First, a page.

IMCA involvement in accommodation decisions and care reviews
A common IMCA instruction involves patients in hospital where a decision needs to be made about where they are discharged to. There are pressures for these decisions to be taken in a timely manner. Most importantly, it will usually be in a person's best interests to leave hospital after they have been declared ready for discharge. This will, for example, reduce the risk of a hospital-acquired infection. There are also financial pressures.
IMCA instruction should happen as soon as a potential accommodation decision arises (and not wait until the person has been judged ready for discharge). It is good practice for people who may be eligible for an IMCA – for either serious medical treatment or accommodation decisions – to be identified on admission.
The Community Care (Delayed Discharges etc.) Act 2003 set out how local authorities and health trusts should work together to minimise delayed discharge. There is a responsibility for the health body to advise the local authority if someone may need community care services on discharge in advance of the decision to discharge. The health trust could at this point advise the local authority if an IMCA may need to be instructed. Local authorities are required to produce discharge plans within fixed timescales and where they do not achieve this they can be fined by the health authority.
IMCAs may need to assert that this specific act does not remove both authorities' responsibilities to comply with the MCA in regard to making best interests decisions. They should ensure that there is adequate time to explore options, paying particular attention to the possibility of the person returning to where they lived before the admission as this may be the least restrictive option. This may in turn require introducing or increasing a package of support and home adaptations. An interim move may be suggested – for example, to allow adaptations to a home to be made, or for a fuller exploration of the person's best interests.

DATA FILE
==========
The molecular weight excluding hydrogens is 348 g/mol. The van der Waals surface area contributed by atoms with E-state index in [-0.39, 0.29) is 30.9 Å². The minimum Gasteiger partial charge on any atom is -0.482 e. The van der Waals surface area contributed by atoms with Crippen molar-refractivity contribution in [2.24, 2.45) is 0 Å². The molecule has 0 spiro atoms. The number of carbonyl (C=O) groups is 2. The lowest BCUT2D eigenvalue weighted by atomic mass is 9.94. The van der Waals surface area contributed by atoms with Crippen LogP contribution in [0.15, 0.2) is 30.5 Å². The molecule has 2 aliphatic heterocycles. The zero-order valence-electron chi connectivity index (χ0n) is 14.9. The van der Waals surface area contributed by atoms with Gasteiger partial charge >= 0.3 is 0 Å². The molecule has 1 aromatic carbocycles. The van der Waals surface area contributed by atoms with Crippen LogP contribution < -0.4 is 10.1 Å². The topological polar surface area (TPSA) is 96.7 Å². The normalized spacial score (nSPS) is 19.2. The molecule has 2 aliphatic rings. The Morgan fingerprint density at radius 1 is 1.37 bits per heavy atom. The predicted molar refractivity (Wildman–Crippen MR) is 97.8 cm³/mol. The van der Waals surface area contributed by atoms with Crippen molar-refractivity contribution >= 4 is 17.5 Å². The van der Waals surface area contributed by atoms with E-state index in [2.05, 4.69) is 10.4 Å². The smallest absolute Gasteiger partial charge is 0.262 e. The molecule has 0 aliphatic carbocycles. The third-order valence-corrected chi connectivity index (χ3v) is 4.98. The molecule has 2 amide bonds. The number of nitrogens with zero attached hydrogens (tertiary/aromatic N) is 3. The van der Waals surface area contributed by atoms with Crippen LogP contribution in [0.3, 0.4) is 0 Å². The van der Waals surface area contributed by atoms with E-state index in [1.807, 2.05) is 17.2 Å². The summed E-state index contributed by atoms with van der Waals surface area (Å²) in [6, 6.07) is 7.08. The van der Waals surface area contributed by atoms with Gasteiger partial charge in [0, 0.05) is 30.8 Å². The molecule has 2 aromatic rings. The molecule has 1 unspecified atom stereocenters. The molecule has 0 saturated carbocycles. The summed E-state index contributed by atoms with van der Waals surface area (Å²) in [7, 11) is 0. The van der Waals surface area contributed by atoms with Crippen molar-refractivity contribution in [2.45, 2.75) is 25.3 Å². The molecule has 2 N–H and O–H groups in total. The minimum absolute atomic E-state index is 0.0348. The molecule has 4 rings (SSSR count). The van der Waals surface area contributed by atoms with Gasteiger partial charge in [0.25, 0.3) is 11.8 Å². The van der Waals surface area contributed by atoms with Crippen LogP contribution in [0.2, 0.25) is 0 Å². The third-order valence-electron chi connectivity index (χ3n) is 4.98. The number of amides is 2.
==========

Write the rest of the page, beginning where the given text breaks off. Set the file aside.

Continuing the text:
Peter, an IMCA, was instructed to represent Mr Hill who had been admitted to hospital following a fall. While there he was diagnosed with dementia. A decision needed to be made about where he was to be discharged to. Peter met Mr Hill twice while in hospital. Mr Hill expressed clearly that he wanted to go home. He also talked about his belief in God and how he and his wife used to sing along to Songs of Praise when it was on television. While Mr Hill responded to some questions in a limited way, he became very animated when Peter asked him about animals and talked about his love of birds.
Peter contacted Mr Hill's neighbour who had known him for over 20 years. The neighbour described the importance of Mr Hill's garden and how he fed the birds even when he was not eating himself.
A best interests meeting was held with Mr Hill on the ward, chaired by his social worker. It was decided that it wasn't in Mr Hill's best interests to return home. Two care homes were being considered. It was agreed that Peter would visit both homes and afterwards meet with Mr Hill to show him the photographs he would take.
A further best interests meeting agreed that one home was preferable because it had a ground floor bedroom available which opened onto a secure garden. The manager of this home said they could support Mr Hill to feed birds in this garden and make sure he did not miss Songs of Praise. Mr Hill was supported to visit this home before a final decision was made.
Peter recommended that an IMCA was instructed again for the care review which was scheduled two months later. He also checked that the home had a good record of Mr Hill's views and wishes recorded in the care plan.
(Example provided by Asist advocacy services in Staffordshire)